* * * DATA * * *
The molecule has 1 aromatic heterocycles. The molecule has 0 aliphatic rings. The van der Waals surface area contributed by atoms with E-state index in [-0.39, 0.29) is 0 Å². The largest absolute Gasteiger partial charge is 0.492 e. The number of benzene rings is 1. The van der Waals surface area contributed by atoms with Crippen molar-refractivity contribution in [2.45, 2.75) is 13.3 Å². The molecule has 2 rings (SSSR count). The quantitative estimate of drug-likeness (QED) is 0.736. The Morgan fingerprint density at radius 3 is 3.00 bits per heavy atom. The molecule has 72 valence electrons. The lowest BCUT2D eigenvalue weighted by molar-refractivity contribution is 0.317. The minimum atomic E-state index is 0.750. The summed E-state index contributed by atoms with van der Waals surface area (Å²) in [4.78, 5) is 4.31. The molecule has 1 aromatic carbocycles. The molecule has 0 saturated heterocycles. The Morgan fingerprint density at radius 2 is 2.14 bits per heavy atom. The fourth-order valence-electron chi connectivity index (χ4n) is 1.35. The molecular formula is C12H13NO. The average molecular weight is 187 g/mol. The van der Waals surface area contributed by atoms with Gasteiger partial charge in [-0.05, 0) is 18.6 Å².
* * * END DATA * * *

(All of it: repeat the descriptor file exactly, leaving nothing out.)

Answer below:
The molecule has 1 aromatic heterocycles. The molecule has 0 aliphatic rings. The van der Waals surface area contributed by atoms with E-state index in [-0.39, 0.29) is 0 Å². The largest absolute Gasteiger partial charge is 0.492 e. The number of benzene rings is 1. The van der Waals surface area contributed by atoms with Crippen molar-refractivity contribution in [2.45, 2.75) is 13.3 Å². The molecule has 2 rings (SSSR count). The quantitative estimate of drug-likeness (QED) is 0.736. The Morgan fingerprint density at radius 3 is 3.00 bits per heavy atom. The molecule has 72 valence electrons. The lowest BCUT2D eigenvalue weighted by molar-refractivity contribution is 0.317. The minimum atomic E-state index is 0.750. The summed E-state index contributed by atoms with van der Waals surface area (Å²) in [4.78, 5) is 4.31. The molecule has 1 aromatic carbocycles. The molecule has 0 saturated heterocycles. The Morgan fingerprint density at radius 2 is 2.14 bits per heavy atom. The fourth-order valence-electron chi connectivity index (χ4n) is 1.35. The molecular formula is C12H13NO. The average molecular weight is 187 g/mol. The van der Waals surface area contributed by atoms with Gasteiger partial charge in [-0.05, 0) is 18.6 Å².